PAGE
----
By Scott A. McKeown
| March 28, 2012
Speedy, One Sided Estoppel to Force Judicial Deference
The estoppel provisions of Post Grant Review (PGR) and Inter Partes Review (IPR) are markedly different than those in existence today for Inter Partes Reexamination (IPX). Most importantly, PGR/IPR estoppel attaches upon a written determination of the PTAB, and a final, non-appealable decision of a court will not force the USPTO to vacate a parallel IPR/PGR proceeding. These estoppel features are expected to be a significant driver going forward in motions to stay parallel infringement actions.
Currently, IPX requires all appeals to be exhausted before estoppel can attach. In practice, this means that there is (roughly speaking) a 6 year journey through the Central Reexamination Unit (CRU), Board of Patent Appeals & Interferences (BPAI) and Court of Appeals for the Federal Circuit (CAFC). Starting September 16 2012, IPX will be replaced with IPR. Estoppel in an IPR proceeding will be effective within 12-18 months from the initiation of the proceeding. This is because IPR/PGR proceedings must be concluded in this time frame by statutory mandate.
The speed of IPR/PGR proceedings relative to court proceedings will certainly undermine plaintiff oppositions to a motion to stay. Often times, the strongest plaintiff argument in opposing a stay is that the significant USPTO delay will be prejudicial to the plaintiff. However, perhaps more compelling will be the shifting of the prejudice argument to the side of the defendant.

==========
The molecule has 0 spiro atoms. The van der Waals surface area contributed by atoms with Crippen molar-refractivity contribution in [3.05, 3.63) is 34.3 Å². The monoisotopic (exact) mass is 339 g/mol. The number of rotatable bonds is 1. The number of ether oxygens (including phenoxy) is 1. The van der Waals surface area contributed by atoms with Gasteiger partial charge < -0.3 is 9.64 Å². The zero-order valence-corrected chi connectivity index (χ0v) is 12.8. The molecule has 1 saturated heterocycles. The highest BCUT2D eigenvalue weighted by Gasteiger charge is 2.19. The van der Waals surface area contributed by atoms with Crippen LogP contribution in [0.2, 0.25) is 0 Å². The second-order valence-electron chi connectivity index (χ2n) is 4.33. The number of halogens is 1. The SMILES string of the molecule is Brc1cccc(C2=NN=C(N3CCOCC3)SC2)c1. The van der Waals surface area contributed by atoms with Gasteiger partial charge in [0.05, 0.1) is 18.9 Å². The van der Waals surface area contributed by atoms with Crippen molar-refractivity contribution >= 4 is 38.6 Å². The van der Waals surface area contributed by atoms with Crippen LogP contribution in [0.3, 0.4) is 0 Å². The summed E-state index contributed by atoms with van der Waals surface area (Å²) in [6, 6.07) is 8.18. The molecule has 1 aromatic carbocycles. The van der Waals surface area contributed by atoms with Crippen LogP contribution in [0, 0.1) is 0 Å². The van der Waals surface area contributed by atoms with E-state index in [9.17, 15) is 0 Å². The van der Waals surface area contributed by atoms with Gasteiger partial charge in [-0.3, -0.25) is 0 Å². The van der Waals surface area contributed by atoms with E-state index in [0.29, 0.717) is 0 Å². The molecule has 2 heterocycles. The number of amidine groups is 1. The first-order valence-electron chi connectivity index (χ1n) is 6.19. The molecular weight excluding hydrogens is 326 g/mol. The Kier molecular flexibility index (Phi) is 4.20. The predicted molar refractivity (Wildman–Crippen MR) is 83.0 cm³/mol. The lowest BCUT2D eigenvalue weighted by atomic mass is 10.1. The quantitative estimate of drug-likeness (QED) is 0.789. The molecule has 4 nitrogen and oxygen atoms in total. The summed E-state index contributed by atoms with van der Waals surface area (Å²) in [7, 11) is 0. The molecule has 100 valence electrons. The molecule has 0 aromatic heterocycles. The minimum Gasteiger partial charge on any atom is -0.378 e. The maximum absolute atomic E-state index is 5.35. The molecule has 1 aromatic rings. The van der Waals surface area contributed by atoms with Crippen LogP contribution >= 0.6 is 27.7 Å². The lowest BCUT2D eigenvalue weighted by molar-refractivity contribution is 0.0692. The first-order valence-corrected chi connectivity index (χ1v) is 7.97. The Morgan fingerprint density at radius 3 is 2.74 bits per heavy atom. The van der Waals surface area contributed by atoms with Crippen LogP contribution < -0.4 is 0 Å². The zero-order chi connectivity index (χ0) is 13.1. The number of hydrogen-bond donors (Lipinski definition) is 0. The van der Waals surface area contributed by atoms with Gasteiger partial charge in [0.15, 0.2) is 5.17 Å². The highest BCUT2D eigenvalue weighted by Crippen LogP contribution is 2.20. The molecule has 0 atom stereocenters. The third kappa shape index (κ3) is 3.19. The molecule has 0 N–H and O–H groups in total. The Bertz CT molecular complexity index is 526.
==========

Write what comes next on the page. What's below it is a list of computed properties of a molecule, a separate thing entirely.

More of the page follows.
Currently, if both an IPX and litigation are running in parallel, the first to conclude (after all appeals) wins. If the court action concludes first, the ongoing IPX is vacated by the USPTO. See Sony Computer Entertainment America Inc. v. Dudas (E.D. Va 2006, discussing race to the finish)
On the other hand, if an IPR is running in parallel to a court proceeding (district court or ITC), and the court action concludes first, a failure to prove invalidity will not impact the ongoing IPR. In this situation, the defendant may be prejudiced by paying damages on a patent later found to be invalid. Recent headlines pertaining to ex parte patent reexamination scenarios have emphasized this soon to be expanding possibility to the courts, and judges are beginning to take notice.
[T]his Court is aware that “the Federal Circuit has recently confirmed that the [US]PTO would not be bound in its reexamination by the determinations of [a district court]”. Sorensen, 2007 U.S. Dist. LEXIS 66712, at *15.
Therefore, not only is plaintiff unlikely to be prejudiced in these proceedings by a stay pending the [US]PTO reexamination, but defendants would potentially be prejudiced by failing to enter a stay... . Not only could the court and the [US]PTO reach conflicting determinations, but one possible scenario could result in irreparable harm to defendant: if this court finds that the patent is not invalid and the defendant has infringed it, and orders defendant to pay damages to plaintiff for such infringement, then defendant would have no ability to recover those damages if at a later date the [US]PTO determined that the patent is invalid.
Monosol RX LLC., v. Biodelivery Sciences International Inc. et. al., (D.NJ) Order dated March 7, 2012. (here).
With perhaps the ITC being the only other forum capable of beating the PTO to a conclusion in the 12-18 month time frame, it would seem that district courts would be hard pressed to deny such a defendant motion in the face of such compelling speed and prejudice arguments. As a reminder, an IPR/PGR proceeding is only available to those defendants that file with the USPTO within 12 months of receiving a complaint for infringement; thus, the court case in many instances will be in the early stages. As such, going forward, it is expected that district court proceedings will be stayed should an IPR/PGR be initiated in parallel.